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Here are a few off-hand, real-life quotes that found a target with me. Don't leave home without them.
The first is about "challenges". When we go for a job interview, or meet with the boss for a "career objectives" talk, we are obliged to put on a song and dance about how much we love a challenge. "Yep... keeps the ol' body, mind and soul in tip-top shape! Give me a good half a dozen or more challenges per day, yessiree!"
A former co-worker, Rob Myhre, uttered possibly the first-ever honest words on the matter:
"I say the feeling of not knowing if you can really do what you have to do is vastly overrated."
And when a job doesn't go smoothly as we'd like, we find ourselves nagged with the question of whether we "did our best." Once again, our pal Rob Myhre laid this one to rest with the logically indisputable:
"I know I did the best I could because, if I could have done better, I would have."
The most succinct statement explaining, well... everything, in this crazy world we've cobbled up is credited to another former co-worker, Bruce Allen, a.k.a. Claude. He said, and I quote:
"Life . . . is a shell game."
Here are some quotes from people I don't know personally. Sorry about the oppressive negativity but, in my experience, they are right on target.
The first relates to the supportiveness (ha!) we shower upon each other nowadays. Bob Dylan said this in a radio interview from the early 1980s:
"Man, if you ever don't want to do somethin', just tell somebody. They'll give you a thousand reasons."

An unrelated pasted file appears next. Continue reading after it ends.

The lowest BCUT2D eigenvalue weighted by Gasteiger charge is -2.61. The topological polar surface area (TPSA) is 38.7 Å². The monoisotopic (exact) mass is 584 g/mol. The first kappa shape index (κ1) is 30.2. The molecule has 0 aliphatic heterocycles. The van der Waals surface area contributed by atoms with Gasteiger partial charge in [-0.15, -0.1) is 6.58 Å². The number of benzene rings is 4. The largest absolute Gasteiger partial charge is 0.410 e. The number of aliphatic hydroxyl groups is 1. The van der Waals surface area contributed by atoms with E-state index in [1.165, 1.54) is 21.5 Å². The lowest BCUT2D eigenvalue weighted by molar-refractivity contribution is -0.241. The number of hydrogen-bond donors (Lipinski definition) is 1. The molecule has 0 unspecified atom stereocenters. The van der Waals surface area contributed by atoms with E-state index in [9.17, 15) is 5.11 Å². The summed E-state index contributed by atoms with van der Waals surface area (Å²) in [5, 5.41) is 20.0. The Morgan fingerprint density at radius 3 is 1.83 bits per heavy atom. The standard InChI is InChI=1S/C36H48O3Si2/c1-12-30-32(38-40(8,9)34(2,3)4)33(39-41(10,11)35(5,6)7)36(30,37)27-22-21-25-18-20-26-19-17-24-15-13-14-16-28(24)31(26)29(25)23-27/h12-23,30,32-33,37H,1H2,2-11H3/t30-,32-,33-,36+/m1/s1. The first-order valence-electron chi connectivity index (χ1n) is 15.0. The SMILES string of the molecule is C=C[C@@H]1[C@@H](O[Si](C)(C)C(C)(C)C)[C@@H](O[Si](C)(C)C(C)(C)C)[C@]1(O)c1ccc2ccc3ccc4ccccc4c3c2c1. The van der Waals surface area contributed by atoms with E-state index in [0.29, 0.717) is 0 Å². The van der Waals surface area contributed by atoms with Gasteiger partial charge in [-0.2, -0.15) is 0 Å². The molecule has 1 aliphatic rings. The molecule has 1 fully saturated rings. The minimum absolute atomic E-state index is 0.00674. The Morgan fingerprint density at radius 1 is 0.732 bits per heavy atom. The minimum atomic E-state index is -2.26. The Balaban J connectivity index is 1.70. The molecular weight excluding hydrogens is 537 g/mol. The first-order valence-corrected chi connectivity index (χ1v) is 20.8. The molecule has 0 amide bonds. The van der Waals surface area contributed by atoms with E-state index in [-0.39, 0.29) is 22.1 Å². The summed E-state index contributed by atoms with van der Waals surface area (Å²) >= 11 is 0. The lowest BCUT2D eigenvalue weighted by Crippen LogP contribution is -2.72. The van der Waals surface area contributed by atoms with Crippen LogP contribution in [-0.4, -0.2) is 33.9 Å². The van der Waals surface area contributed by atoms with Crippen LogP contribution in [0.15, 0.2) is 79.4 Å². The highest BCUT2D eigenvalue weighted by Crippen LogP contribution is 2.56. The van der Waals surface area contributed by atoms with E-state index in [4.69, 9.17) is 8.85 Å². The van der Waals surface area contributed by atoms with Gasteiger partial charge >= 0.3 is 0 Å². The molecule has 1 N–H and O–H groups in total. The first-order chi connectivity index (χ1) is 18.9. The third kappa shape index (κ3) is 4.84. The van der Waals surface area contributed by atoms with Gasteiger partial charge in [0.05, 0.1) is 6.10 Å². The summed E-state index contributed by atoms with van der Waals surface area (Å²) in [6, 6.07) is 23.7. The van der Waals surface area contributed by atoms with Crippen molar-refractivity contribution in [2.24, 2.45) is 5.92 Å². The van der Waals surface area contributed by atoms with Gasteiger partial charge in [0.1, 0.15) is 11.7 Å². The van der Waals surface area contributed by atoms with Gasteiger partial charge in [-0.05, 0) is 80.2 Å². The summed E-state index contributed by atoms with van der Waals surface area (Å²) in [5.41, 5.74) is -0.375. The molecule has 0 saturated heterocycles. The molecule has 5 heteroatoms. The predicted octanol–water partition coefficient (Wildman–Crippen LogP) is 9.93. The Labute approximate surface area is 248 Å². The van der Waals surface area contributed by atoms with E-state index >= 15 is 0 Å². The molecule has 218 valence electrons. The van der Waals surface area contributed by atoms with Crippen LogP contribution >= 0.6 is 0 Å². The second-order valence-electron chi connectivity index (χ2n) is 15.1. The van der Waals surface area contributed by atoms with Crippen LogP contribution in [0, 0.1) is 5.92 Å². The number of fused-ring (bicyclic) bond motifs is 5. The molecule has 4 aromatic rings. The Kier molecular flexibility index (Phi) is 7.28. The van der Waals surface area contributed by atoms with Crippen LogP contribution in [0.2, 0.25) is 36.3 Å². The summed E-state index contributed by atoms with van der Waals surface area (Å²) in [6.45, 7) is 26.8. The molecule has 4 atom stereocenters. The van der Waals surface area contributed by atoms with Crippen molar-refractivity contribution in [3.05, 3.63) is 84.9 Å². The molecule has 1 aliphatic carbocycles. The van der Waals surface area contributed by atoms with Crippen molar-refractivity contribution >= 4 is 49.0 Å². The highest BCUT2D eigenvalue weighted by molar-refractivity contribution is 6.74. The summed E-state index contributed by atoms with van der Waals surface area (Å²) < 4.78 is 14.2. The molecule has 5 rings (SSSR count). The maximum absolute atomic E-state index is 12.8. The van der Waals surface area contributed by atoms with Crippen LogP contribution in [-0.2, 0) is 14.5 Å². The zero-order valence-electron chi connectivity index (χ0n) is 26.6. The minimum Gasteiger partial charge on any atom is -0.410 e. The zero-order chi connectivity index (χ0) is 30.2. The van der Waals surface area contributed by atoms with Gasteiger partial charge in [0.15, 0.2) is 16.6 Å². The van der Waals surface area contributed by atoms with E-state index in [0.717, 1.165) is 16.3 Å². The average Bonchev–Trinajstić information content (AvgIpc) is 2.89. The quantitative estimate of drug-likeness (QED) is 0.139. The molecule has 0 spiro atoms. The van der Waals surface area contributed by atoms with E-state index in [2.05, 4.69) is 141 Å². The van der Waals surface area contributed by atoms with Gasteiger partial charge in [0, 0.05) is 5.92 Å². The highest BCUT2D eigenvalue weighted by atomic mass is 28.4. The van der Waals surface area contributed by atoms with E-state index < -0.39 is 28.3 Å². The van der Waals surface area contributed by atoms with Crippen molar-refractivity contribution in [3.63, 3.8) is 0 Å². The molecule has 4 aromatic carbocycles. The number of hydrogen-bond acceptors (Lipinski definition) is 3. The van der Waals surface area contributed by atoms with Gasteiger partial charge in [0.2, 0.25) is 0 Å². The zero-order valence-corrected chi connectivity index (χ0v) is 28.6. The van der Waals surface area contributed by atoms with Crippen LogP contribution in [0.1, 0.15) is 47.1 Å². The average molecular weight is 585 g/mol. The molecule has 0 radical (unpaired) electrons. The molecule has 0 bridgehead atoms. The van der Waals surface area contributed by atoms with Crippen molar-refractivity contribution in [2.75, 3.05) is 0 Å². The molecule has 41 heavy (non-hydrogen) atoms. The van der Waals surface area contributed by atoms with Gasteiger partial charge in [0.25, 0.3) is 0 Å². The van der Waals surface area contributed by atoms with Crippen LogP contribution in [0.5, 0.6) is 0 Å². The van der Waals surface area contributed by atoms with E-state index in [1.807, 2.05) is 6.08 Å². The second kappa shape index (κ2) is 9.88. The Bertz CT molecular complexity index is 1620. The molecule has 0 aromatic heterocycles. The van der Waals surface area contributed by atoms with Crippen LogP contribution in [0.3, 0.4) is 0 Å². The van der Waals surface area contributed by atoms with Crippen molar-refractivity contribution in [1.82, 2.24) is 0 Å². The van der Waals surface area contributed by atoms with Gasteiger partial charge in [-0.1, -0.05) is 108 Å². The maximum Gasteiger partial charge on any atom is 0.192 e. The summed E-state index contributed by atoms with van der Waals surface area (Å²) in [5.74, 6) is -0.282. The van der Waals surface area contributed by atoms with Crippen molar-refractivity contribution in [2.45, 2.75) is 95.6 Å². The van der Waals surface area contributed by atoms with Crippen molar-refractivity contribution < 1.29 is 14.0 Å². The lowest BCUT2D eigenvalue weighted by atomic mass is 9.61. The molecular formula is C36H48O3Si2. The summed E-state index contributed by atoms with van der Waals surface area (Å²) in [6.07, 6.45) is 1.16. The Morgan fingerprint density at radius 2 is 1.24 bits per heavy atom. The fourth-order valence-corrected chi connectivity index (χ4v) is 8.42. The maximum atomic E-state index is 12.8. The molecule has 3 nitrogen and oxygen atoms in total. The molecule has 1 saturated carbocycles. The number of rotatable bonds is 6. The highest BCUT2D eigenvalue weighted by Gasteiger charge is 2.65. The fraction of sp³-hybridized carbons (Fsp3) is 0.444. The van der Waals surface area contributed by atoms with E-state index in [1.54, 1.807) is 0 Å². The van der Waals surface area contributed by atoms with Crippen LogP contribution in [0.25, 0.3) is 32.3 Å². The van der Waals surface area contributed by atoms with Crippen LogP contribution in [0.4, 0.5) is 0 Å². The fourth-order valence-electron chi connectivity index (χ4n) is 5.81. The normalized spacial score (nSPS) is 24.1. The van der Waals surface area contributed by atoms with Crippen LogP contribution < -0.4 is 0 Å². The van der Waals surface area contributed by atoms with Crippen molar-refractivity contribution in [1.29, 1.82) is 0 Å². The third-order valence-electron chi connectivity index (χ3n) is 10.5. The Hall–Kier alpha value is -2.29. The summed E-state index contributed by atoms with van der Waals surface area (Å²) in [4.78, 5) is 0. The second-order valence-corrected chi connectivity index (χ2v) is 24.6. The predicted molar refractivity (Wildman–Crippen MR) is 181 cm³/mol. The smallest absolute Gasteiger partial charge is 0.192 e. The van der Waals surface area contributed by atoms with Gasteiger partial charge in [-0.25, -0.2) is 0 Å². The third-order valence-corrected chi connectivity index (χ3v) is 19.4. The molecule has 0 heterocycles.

Padded out version: "Man, if you ever don't want to do something, just tell [people about your idea.] They'll give you a thousand reasons [why not to do it.]"
Translation: If you ever have in mind to do something, keep it to yourself. Just do it.
My own corollary: Man, if you ever don't want a little sympathy, just tell somebody [about your problem(s).] They'll give you a thousand reasons [why it's all your own stupid fault, anyway.]
Along the same lines as Dylan's quote above, here's one from a Church of the SubGenius sermon (I guess you'd call it):
Any idiot can find something wrong with anything. That's what makes them idiots!
David Boaz delivered this zinger when apprehended by the D.C. police in April 2001 for driving without a seat-belt:
There are 300 murders a year in the District, but at least you got me.
Karl Hess was a "quintessential conservative" from the years 1948 to 1964. He was an advisor on Congressional politics to the Eisenhower Administration; principal writer of the 1960 and 1964 Republican national platforms; and ghostwriter for most major conservative politicians, including Goldwater, Nixon and Ford. In the 1970s, his political ideas shifted to anarchy. His July 1976 Playboy interview is an invigorating romp through the mind of a free thinker and political insider. The thing drips with great quotes, but most power-packed for me is where Hess defends Gerald Ford's intelligence. To get the full effect, you have to understand that Hess is not being a jokester or wise-guy; he speaks completely matter-of-factly.
PLAYBOY: How about his intellectual abilities? Johnson is quoted as having said, "Jerry Ford is so dumb he can't walk and chew gum at the same time."
HESS: Although Ford is not a terribly bright man, his intellectual ability is sufficient for a relatively unimportant job like President. However, I don't think he has the brains to be a truck driver.
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